BEIJING • The Chinese Communist Party's anti-graft watchdog has launched a probe into a Politburo member who was once seen as a contender for a top leadership post, state media confirmed yesterday.
The Central Commission for Discipline Inspection is investigating Mr Sun Zhengcai, who until a week ago was party chief in the major city of Chongqing, for "serious discipline violation", Xinhua news agency said, an euphemism for graft.
Mr Sun, 53, is the first serving member of the 25-person Politburo to be placed under investigation since Bo Xilai, who was jailed for life in 2013 in the wake of President Xi Jinping's anti-corruption drive.
Xinhua's brief report did not say whether Mr Sun would remain a Politburo member. His replacement as party chief in Chongqing was announced on July 15.
The shake-up in Chongqing comes as the Communist Party prepares for a congress later this year that is expected to cement Mr Xi's position as the most powerful Chinese leader in a generation. Mr Sun, who was replaced in the city by Mr Xi's former aide Chen Min'er, had once been tipped as a contender for promotion to the Politburo's elite seven-member standing committee, the nation's top political body.
Bo was also once the party chief in Chongqing, the country's fourth- largest city and an industrial metropolis in the south-west of China. He was rumoured to be part of a network plotting to stop Mr Xi from assuming control of the party in 2012, and Mr Sun was tasked with erasing Bo's influence on the city.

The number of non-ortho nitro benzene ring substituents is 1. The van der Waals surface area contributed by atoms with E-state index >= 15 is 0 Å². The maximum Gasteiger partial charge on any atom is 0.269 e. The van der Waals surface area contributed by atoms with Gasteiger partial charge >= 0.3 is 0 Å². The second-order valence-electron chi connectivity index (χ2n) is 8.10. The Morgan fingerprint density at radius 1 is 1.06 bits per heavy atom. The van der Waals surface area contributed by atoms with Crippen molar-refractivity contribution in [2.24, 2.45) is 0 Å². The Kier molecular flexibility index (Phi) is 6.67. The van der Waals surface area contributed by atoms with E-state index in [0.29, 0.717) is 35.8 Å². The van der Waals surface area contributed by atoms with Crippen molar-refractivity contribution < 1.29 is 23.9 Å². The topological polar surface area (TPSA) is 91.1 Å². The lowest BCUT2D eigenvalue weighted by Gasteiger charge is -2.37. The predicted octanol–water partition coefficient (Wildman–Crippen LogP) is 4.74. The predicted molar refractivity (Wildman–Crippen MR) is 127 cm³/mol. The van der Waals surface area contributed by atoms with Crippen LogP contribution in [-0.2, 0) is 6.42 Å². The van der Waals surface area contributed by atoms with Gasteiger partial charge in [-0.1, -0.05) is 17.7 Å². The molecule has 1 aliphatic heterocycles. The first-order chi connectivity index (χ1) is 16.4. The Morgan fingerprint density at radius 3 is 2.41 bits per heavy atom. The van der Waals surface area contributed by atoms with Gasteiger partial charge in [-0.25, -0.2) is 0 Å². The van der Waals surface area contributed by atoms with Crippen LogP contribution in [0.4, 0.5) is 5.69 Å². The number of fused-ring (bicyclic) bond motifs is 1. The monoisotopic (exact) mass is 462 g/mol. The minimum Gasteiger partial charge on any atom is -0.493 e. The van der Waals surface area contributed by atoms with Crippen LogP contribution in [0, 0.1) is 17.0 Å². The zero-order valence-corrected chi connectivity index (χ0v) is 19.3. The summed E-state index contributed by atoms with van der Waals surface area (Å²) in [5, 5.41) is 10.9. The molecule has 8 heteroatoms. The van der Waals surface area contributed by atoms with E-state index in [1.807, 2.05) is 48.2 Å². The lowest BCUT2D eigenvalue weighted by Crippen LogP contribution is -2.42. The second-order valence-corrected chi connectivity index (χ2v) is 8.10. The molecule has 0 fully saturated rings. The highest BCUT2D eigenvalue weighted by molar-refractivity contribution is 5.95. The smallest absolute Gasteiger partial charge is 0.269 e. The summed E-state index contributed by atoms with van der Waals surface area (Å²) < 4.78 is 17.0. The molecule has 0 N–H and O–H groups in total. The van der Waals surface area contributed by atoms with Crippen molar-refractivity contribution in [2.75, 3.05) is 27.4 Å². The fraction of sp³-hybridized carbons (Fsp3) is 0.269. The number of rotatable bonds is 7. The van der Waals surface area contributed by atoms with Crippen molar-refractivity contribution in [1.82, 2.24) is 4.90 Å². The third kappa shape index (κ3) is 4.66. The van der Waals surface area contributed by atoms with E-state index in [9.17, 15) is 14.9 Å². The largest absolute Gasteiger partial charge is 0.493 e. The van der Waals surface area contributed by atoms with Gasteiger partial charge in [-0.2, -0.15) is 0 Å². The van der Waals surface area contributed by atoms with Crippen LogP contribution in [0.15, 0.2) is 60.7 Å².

But in February, party discipline inspectors publicly rebuked Mr Sun for failing to get the job done, leaving his future in question. Shortly after replacing Mr Sun, Mr Chen was quoted as saying by a local daily that the city must "resolutely remove the bad impact" of Bo's case.
Mr Sun's downfall has raised Mr Chen's profile. Mr Chen first worked with Mr Xi in 2002, when the latter became party chief of the eastern province of Zhejiang.
In late 2012, the former propaganda chief's career kicked into overdrive following Mr Xi's ascension to the head of the Communist Party. Mr Chen became governor of the south-western province of Guizhou in 2013, adding the title of party secretary in 2015.
Mr Sun's sudden fall from grace was taken as a warning that Mr Xi will play succession politics by his own ruthless rules. "Sun Zhengcai was a sacrificial object to send a message across the party," said Mr Wu Qiang, a current affairs writer and former political science lecturer at Tsinghua University in Beijing.
"Xi Jinping has signalled that he doesn't feel bound by the order of promotion set by the previous generation of leaders," he added.
AGENCE FRANCE-PRESSE, NYTIMES